China and the Yuan Ignited Currency Wars
(TOPICS: Devaluation of currency, Chinese yuan, Currency wars, Central Banks, China meltdown)
In 2015, China and the Yuan have created tremendous volatility in global stock markets, currencies and currency markets. Billionaire investor George Soros said China’s economy is headed for a hard landing, a slump that will worsen global deflationary pressures, drag down stocks and boost U.S. government bonds. “A hard landing is practically unavoidable,” he said in an interview with Bloomberg Television’s Francine Lacqua from the World Economic Forum in Davos on Thursday. “I’m not expecting it, I’m observing it.” He added that the country’s unsustainable debt burden and capital flight are both signals of a hard landing. China had about $843 billion of capital outflows in the 11 months through November, according to a Bloomberg Intelligence estimate. In September the Peoples Bank of China (PBOC) purposely de-valued the yuan to:
• Attempt to stabilize its markets
• Enable themselves to more easily pay off debt and sell USDs & Treasuries capitalizing on the high value of the USD
• Eliminate the IMF’s concern that the Yuan was over-valued, as they were deciding whether to add the Yuan to its basket of currencies and to the World Bank’s list of reserve currencies (which the IMF did.
• Make Chinese exports less expensive and more competitive in the world market place
In the second week of January the PBOC again intervened and lowered the value of the Yuan. Both times, the world market place, fearing further decline, reacted by selling the yuan and Chinese securities, further lowering the value of the Yuan. Many nations took actions which lowered the value of their own currencies to stay competitive; this is where you get the term “currency wars.”
One of the tools being used by central banks to combat deflation and improve exports is the de-valuing of currency, because a strong currency means that a nation’s export products are more expensive and a weaker currency means their exports are less expensive. David Woo, head of global rates and currencies research at Bank of America Merrill Lynch in New York said: “There is a growing consensus in the market that an unspoken currency war has broken out … The reason why this is a war is that it is ultimately a zero-sum game — someone gains only because someone else will lose … The standard view on war-mongering is that by easing monetary policy, central banks from Asia to Europe are hoping to weaken their currencies to boost exports and import prices. Trade rivals then retaliate, creating a spiral of devaluations as witnessed in the 1930s … A weak currency might provide a short-term boost to the countries engaging in currency devaluation, however, if everyone is playing the same game, what we all will end up with is more and higher FX volatility. This in turn will likely exact a toll on global trade and capital flows.” The yuan was on center stage in 2015, especially in the last quarter when:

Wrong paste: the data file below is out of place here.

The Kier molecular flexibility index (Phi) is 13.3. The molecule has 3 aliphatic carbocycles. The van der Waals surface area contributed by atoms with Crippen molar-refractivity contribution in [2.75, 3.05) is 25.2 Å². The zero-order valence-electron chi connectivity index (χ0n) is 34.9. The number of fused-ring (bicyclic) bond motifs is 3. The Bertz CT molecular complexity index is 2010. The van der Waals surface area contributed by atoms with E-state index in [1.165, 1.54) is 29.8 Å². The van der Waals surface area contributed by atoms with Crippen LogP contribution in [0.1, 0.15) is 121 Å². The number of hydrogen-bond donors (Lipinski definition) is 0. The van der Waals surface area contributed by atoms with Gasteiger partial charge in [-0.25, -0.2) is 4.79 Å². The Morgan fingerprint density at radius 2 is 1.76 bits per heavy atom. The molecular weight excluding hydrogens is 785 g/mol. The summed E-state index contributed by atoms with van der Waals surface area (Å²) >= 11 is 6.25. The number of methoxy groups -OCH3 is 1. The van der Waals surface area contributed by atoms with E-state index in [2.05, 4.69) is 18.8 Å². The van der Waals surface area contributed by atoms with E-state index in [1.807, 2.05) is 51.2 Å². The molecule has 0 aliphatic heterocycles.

• The World Bank added the Chinese Yuan to the list of world reserve currencies used by the nations of the world to borrow and create infrastructure, and the IMF added the Yuan to the Special Drawing Rates (SDR) currency basket: http://www.imf.org/external/np/exr/facts/sdr.htm This will reduce the amount of USDs currently used by the World Bank & IMF.
• The Asian Infrastructure Investment Bank (AIIB) became fully operational Jan 1, 2016 and the US is the only major nation which is not a member of this bank. The AIIB will compete with the current US controlled World Bank and the USD will not be an underlying currency in any of the AIIB’s loans or financing, thereby further reducing the use of the USD in the global market place.
In less than two months after being declared a reserve currency, the yuan de-pegged from the USD, as have many other Asian currencies. In January, the European Central Bank (ECB) Chairman promised increased QE, which means further decreasing their already negative rate of .30 percent and/or increasing the amount of euros being printed to purchase more bonds. On Jan 29th, the Bank of Japan (BOJ) joined the ECB and lowered interest rates into negative territory. Both the euro and the yen devalued as they attempted to spur their markets and keep their currency values competitive with the yuan, sending the USD higher. These changes will also undoubtedly reduce the use of the USD in the global market place, as well as make US products more expensive.